As described above, conventional implementations of the Identity Metasystem require a relying party to parse a security token, validate signatures, decompose the contents of the token, and associate the contents with the requested information. Thus, a conventional website must be altered considerably to participate as a relying party. However, according to embodiments of the invention, the Identity Metasystem can be implemented without requiring the relying party to perform all of these functions by moving the processing functions to the identity agent.

FIG. 2 shows details of an identity agent according to an embodiment of the invention. Referring to FIG. 2, an identity agent 205 includes card selector 235, receiver 210, transmitter 215, web browser 225, and card selector invoker 230. Card selector 235 enables a user to select information card 220 that satisfies the security policy described above with respect to FIG. 1. Receiver 210 receives data transmitted to identity agent 205, and transmitter 215 transmits information from identity agent 205. The receiver 210 and the transmitter 215 can facilitate communications between, for example, identity agent 205, relying party 330 (shown in FIG. 3), and identity provider 135. The web browser 225 enables the user to view web pages provided by, for example, a relying party. The card selector invoker 230: invokes the card selector 235 with standard card selector inputs; receives a security token from the card selector 235; extracts identity information from the security token; and provides the identity information to the web browser 225.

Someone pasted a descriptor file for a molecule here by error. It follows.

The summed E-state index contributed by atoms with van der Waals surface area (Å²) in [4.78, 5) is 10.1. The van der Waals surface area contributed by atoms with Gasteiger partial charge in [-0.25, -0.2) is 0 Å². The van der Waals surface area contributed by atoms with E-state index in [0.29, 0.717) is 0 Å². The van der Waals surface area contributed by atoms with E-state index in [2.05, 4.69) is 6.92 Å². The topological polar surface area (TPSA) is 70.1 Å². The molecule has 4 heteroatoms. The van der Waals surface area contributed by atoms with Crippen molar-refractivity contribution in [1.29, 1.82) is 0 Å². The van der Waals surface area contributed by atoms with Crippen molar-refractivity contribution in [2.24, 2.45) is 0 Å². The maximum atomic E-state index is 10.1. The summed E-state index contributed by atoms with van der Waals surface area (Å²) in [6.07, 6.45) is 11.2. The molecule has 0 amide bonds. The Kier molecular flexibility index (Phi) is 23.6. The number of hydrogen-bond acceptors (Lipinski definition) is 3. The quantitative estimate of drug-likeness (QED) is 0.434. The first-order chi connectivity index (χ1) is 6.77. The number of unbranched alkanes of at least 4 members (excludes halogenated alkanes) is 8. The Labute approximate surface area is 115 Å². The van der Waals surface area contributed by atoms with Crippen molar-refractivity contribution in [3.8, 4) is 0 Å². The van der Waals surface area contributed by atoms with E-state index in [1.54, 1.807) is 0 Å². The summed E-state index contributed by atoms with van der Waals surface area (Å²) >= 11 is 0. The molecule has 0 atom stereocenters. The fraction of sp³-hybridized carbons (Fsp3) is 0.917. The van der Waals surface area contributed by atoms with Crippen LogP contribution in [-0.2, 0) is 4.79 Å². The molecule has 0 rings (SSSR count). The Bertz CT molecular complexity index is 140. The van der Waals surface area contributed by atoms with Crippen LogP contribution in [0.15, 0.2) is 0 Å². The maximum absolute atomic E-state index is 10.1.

FIG. 3 shows details of a relying party according to an embodiment of the invention. Referring to FIG. 3, relying party 330 includes web page 305, receiver 310, and transmitter 315. Web page 305 enables identity agent 205 to interact with information available at the relying party 330. Web page 305 can also obtain information from the identity agent 205 by, for example, presenting several fields in a web-based form for a user on identity agent 205 to fill in. Receiver 310 receives data transmitted to relying party 330, and transmitter 315 transmits information from relying party 330. The receiver 310 and the transmitter 315 can facilitate communications between, for example, identity agent 205, relying party 330, and identity provider 135.

FIG. 4 shows details of a web page requesting information from a user. Referring to FIG. 4, the web page 305 includes several fields requesting information from a user. For example, the web page 305 may include name field 405, age field 410, and address field 415. When viewing web page 305, the user has the option of typing the requested information into the fields directly, or specifying an information card that is capable of supplying the requested information.

A person of ordinary skill in the art will appreciate that web page 305 comprises HTML code. The HTML code can include a plurality of HTML tags. These HTML tags control such features of the web page as how it is displayed and what links to other web pages will be included. As an example, the HTML code can include an input tag and the input tag can include various attributes, such as type, name, and size. Each of the input tag attributes may have a value. For example, the ‘type’ input tag attribute may have a value of ‘file’, indicating a file input type. The HTML code used to generate a portion of a web page including a form might look like the following: